The social intuitionist model introduced by Jonathan Haidt in 2001 proposes that we employ subconscious perceptual and intuitive processes to make moral judgements, then create our rationalizations for these judgements after we’ve made them.

What?  Haidt is saying we don’t use logical and reason to evaluate the moral quandaries we find ourselves embroiled in until after we’ve made judgements? Yup. That’s exactly what he’s saying.  And if he’s right, when we make the smug assumption that our moral positions are based on logic, facts and reason (and that the positions of those who disagree with us are based on little more than mindless ideology and self-interest) –  we are, at least – half right!

Is there really any meat to the social intuitionist model? Well one bit of evidence supporting the model is studies that have shown that our emotional and affective reactions to moral issues are far better predictors of our judgement than our rational evaluation of the potential harm or good associated with those issues.  But, you’re saying – if we really do make moral judgements in a largely intuitive way, why does it feel like we’re making them in a logical way? Well, maybe because the mental efforts we engage in in creating those post hoc rationalizations feel like introspection.  They are, after all, similar processes. Cognitively speaking, searching for the memory of a narrative, judgemental process isn’t much different from looking for the plausible arguments we can use to defend our judgements. Add to that the fact that these processes occur so quickly in our minds that they’re hard to consciously differentiate and the fact that they are, of course,  correlatively linked and it becomes very difficult to say whether the rational chicken or the intuitive egg came first.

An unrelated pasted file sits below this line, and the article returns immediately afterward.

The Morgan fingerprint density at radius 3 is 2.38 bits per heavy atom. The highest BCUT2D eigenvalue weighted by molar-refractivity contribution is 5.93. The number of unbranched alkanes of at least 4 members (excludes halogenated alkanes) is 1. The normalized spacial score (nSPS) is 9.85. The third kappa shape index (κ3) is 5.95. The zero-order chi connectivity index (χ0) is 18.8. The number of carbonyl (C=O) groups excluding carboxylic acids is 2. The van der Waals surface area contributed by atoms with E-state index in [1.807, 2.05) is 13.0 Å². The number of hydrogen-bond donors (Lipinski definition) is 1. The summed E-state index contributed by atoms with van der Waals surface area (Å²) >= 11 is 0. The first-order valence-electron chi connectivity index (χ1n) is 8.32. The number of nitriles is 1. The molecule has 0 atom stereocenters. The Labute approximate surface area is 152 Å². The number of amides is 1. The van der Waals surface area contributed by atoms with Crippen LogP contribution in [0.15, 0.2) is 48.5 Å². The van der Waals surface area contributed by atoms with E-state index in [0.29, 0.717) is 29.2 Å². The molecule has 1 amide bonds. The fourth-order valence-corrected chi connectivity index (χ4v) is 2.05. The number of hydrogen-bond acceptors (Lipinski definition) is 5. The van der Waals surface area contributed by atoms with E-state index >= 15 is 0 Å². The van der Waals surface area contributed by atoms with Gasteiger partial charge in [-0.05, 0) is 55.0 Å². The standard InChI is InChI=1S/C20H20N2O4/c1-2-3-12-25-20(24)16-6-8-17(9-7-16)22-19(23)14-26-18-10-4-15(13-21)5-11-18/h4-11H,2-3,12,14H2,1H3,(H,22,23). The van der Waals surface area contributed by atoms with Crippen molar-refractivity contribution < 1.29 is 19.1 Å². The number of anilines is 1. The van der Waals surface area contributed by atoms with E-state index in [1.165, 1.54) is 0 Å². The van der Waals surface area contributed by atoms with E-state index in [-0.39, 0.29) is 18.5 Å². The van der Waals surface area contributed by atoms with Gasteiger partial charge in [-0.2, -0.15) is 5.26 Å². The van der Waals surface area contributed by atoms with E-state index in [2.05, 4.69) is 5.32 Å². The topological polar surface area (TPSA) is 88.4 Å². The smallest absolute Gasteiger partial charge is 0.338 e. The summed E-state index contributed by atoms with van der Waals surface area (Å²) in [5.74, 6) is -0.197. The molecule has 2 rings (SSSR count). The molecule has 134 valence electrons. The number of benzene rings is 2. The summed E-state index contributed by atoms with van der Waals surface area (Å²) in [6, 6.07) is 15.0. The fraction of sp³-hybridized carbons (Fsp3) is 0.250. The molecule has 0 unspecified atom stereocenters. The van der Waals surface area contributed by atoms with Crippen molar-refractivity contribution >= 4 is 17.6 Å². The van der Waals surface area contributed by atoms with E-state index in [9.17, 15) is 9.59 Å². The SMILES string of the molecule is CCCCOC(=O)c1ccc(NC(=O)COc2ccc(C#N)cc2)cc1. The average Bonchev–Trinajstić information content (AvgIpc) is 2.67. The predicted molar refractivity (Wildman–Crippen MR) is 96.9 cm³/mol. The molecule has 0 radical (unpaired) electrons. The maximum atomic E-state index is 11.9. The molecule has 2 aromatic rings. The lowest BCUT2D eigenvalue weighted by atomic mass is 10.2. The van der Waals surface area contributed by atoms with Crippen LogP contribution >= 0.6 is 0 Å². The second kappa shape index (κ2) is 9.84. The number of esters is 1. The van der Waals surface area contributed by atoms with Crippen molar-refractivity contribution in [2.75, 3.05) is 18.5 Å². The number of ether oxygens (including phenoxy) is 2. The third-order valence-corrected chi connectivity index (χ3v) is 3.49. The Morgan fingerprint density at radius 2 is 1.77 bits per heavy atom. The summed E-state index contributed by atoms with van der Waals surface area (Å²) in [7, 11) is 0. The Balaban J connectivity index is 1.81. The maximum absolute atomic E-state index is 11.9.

So — what are the mental mechanics behind the social intuitionist model? Dual process models state that two different cognitive processes function together when we make judgements and solve problems. Implicit processes occur quickly, effortlessly, unconsciously and automatically (they are the basis of intuition and perception).  Explicit, rational processes are slower, require more effort and are, at least in some ways, accessible to our conscious mind. These two sets of processes  operate in parallel - but they can sometimes come to different conclusions. The implicit processes evolved before the rational ones did, they arise earlier in ontogeny, they’re triggered sooner in decision-making activities and (except in psychopaths) they have a more powerful and lasting hold on our minds when the two processes conflict.  And — conveniently for us, they’re also believed to govern most of what goes on in animal minds.